In the middle of May, when the flowers start to come out and the sun starts to burn, high school students everywhere begin to decide where they would like to spend the next four years of their lives. Will they continue to stay with their parents, still exempt from rent but at the same time living under someone else's roof? Or will they give living on their own a try, with unlimited freedom but absolutely none of the comforts of home sweet home? This important yet very difficult decision millions and millions of people encounter every day could be very easy to get too involved in. The outcome of each situation must be weighed and measured accordingly in order to make the perfect decision. The phrase "still living at home" brings up a mental image of an overweight middle-aged man who does not work and freeloads off of his family. Indeed this scares many teenagers into thinking they must leave home right away to avoid becoming something so looked down upon. On the other hand, staying home a little longer than some people can actually improve the relationship between parents and kids.

The parent's good influence on their child will have a lot more time to develop, therefore, causing him or her to grow up into a responsible, well-educated adult with excellent values and morals. Most teenagers who choose to live with their parents eventually land a job to earn themselves a little extra money for weekends, personal expenses, and such. Although having a job while going to school can be stressful, there would not be any bills to worry about paying so the student's work load would be considerably less, allowing the balance between work and school seem quite easy. The student has his or her family close by to lend a helping hand with things as well, so this helps them bring their stress level down and not worry so much about how to go about doing things. Freedom; something a teenager dreams about. Even though many people think living with their parents puts certain restraints on what they can and cannot do, sometimes parents can be surprising.

Usually kids find that if they obey a set of rules and do what their parents ask of them, they will be trusted to have more and more freedom. In a sense, it feels good to be able to go out and do whatever one pleases while knowing that their authority figure will feel fine about it. It builds trust and character to be able to tell parents the truth about what goes on in a child's life. On the other hand, living on one's own seems to be an entirely different story: no parents, no siblings, and hardly any authority. Most teenagers want this freedom more than anything, and most parents dread the day their children realize this. With family being nowhere near to advise and influence, it puts pressure on teens to decide things for themselves, which ultimately can be a good thing.

Parents will not always be around when things get difficult, so living alone helps guide kids toward being able to outweigh the bad with the good. When they do become working adults, they would have already had at least some experience with the real world, making them seem far more prepared. Obviously, living alone does require its fair share of work. Doing chores, taking care of bills, and struggling to maintain a certain GPA in school can be difficult, but teenagers gain tremendous satisfaction when they decide to actually settle down and be successful in doing all these things. Not many people are born with the ability to manage time and energy in an orderly fashion. It takes practice and patience, which living alone provides a person with plenty of.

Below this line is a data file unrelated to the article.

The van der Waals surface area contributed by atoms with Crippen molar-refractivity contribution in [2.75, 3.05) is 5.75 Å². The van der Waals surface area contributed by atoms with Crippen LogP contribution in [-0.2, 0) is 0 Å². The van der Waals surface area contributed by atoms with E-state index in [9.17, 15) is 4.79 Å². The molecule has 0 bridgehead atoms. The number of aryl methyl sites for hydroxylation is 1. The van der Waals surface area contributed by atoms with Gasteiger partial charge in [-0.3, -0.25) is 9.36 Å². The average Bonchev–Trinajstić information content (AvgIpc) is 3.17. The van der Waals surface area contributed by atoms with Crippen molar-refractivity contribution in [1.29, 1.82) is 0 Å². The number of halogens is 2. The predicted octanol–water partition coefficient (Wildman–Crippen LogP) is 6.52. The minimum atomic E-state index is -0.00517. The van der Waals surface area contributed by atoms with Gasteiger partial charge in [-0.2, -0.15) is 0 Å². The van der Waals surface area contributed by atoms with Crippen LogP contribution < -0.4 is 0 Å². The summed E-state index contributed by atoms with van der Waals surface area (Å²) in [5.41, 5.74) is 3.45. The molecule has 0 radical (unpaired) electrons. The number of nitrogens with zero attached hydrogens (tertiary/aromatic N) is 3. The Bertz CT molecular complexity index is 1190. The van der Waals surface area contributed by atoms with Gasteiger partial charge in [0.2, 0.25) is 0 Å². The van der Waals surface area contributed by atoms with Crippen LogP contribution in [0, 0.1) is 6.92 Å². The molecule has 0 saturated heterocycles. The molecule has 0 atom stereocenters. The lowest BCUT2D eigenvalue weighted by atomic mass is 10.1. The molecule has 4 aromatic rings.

The work load may seem like a lot, but in reality it prepares students for what they will be experiencing when they get older. It teaches them about work and how it becomes a natural thing that must be endured if they seek to become successful in life. The ability to be able to do whatever, whenever draws most teens to make the decision to leave home. Much like the forbidden fruit: clearly the wrong thing to do, but if the opportunity arises, why pass it up? It astonishes many people how easy getting caught up with having so much freedom can be, simply because of how easily attainable it is. Although on some levels, being one's own boss can teach a valuable lesson. Deciding what will be allowed and what will not can bring a sense of independence.

Whether it is deciding to study instead of going to that party, deciding to go to the library instead of a friend's apartment, or just deciding to stay in and read a good book instead of being around some bad influences, the freedom to make decisions provides teens with the chance to be who they want to be, not what others would like for them to be. There will be no authority figure to even advise teens on what to do, much like there will not be when they become adults and lead their own lives. This puts them in the position to act more like adults and take responsibility for their own actions, good or bad. For as far back as we can remember, children have been faced with the challenges and difficulties of growing up and deciding when to "leave the nest." The most accomplished of these individuals are the ones who can successfully choose for themselves whether or not to move out, and when to do it.

They think extensively, asking themselves if they want to carry on under their parent's guidance for a few more years or if the unrestricted life of living alone sounds more appealing. This, being one of the most significant decisions we make, could impact both our friends and our family, and making the correct one will eventually prepare us a bit more for the long road of life.